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MN2020 - Minnesota 2020 Journal: What’s in a Name?
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Minnesota 2020 Journal: What’s in a Name?

February 11, 2011 By John R. Van Hecke, Executive Director & Fellow

“Local government aid” is misnamed. It’s not aid. It’s not a hand-out. It’s not a sweetheart give-away. It’s not bloated, out-of-control government. It is efficient state revenue sharing, allowing for lower-cost, locally supervised community services. And, because it’s gotten in the way of conservative “no new taxes” ideology, it has to go.

The name, LGA, really is a misnomer yet we cling to it, mostly out of familiarity and past practice. Conservative policy tacticians have brilliantly recast LGA as a politically motivated, unearned windfall for Minnesota’s cities. Every time we say “LGA,” as I’m doing now, we reinforce that interpretation. This is why the name has to change.

Minnesota succeeds and prospers because we invest in ourselves. Over the years, we’ve created community services that grow business opportunity, expand public safety and yield a high capacity, flexible workforce. We’ve learned that service delivery—the police officers, teachers, firefighters, snowplow drivers, emergency services workers, just to name a few who deliver the services—is most efficiently and effectively delivered at local levels. That’s why we don’t have a single state police force or why teachers work for individual school districts and not the Minnesota Department of Education. We spend less money and get more, better services following this model.

Minnesota’s revenue generation structure doesn’t quite work the same way. Minnesota’s constitution creates broad state authority to levy taxes. Local governments—Minnesota’s cities, counties and school districts—possess very limited taxation authority. Essentially, they can only tax property to generate the revenue that pays for schools; a police force or Sherriff’s deputies; keeps libraries open; or clears city, county and township roads and streets. Local governments may not, absent expressed permission from the State Legislature, tax transactions.

As post World War II Minnesota life’s pace accelerated and our economy took off, growing pressure for better schools, affordable healthcare, robust transportation infrastructure and economic development investments revealed the 19th century system’s shortcomings. Where property-based taxes paid for public infrastructure in 1858, by 1958, Minnesota, not to mention the world, had moved well past those limitations.

Minnesota’s public policy leaders faced a choice: allow local governments the authority to levy sales taxes or expand the range of taxed activities, sharing a portion of the increased revenue with local governments. Historically, one set of government leaders are always reluctant to voluntarily yield authority to another set so revenue-sharing eventually became law.

But, as with all political deals, it’s as good as long as it benefits the negotiating parties. The State of Minnesota holds the upper hand. Minnesota’s constitution only grants taxation authority to state government; it doesn’t compel revenue sharing. When state leaders, facing recession-driven budget shortfalls, looked for the least painful state budget cuts, LGA allocations fit their bill.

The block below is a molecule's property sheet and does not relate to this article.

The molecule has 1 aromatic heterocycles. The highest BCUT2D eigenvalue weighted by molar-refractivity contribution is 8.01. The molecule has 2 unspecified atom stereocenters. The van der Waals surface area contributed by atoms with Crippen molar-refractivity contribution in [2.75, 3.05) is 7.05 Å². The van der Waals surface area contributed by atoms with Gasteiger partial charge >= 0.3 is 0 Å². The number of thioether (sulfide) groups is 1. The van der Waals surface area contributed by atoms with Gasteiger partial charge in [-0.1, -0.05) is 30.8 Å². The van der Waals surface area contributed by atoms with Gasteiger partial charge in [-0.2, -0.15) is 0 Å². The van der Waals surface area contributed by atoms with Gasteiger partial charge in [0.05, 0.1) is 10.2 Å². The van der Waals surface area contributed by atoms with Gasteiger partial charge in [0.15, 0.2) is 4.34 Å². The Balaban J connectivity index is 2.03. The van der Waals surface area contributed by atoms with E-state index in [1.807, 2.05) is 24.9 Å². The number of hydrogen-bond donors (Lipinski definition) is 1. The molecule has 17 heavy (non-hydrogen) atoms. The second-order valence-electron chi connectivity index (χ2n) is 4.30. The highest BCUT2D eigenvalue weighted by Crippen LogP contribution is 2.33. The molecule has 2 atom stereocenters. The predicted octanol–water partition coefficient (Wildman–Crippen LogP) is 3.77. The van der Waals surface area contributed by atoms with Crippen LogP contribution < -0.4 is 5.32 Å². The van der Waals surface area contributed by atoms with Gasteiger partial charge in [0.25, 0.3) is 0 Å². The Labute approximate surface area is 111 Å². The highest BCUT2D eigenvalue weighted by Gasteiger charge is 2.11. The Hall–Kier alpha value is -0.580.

Consequently, local governments have endured regular, non-negotiated, one-sided reductions in shared public revenue. In turn, they’ve reduced their own budgets, trimmed and eliminated programs, and raised revenue through property tax increases, the only taxation option available. In most cases, property tax increases don't make up for lost state revenue. In turn, Governor Tim Pawlenty and his conservative policy allies preserved the state’s “no new taxes” policy doctrine. Minnesota’s wealthiest residents pay a lower share of their annual taxable income in taxes than the overwhelming majority of Minnesotans pay as a percentage of theirs. It’s a terrific deal for Minnesota’s very highest income earners; it’s a terrible deal for the rest of us.

Recently, non-metro chambers of commerce have publicly broken ranks with the Minnesota Chamber of Commerce. The State Chamber supports LGA cuts; out-state Chambers, appreciating the debilitating cost of losing state-shared revenue, oppose further cuts. The out-state Chambers know that cutting LGA achieves three outcomes: local property taxes go up; community services are reduced or eliminated; and lower state taxes for Minnesota’s highest income earners are preserved. In other words, much of Minnesota suffers so that a few can live well.

I appreciate rural and regional community leaders’ willingness to confront this inequity. I just wish they’d stop using the term “LGA.” Granted “state-community revenue sharing” doesn’t roll magically from the tongue but, if you think about it, neither does “LGA.”

A few years ago, cognitive linguist George Lakoff argued that progressives permitted conservative ideologues to define critical language elements, skewing public debate to conservative’s advantage. His popular book, “Don’t Think of an Elephant,” reveals the purposefully limited outcomes allowed by conservative policy language choice. Applied to “LGA,” the term “aid,” meaning assistance, suggests a discretionary disbursement. LGA is framed as a luxury rather than an efficient revenue transfer and service delivery policy.

LGA isn’t a luxury. It is a smart way of stretching public dollars. Schools, cities and counties repeatedly prove that they’re exceptionally good at community service delivery. The conservative insistence that government, in any form, is bad collapses before well-managed local services. Strong communities are an incredible value. They move Minnesota forward.

Oh, and lets start referring to it as revenue sharing.
 

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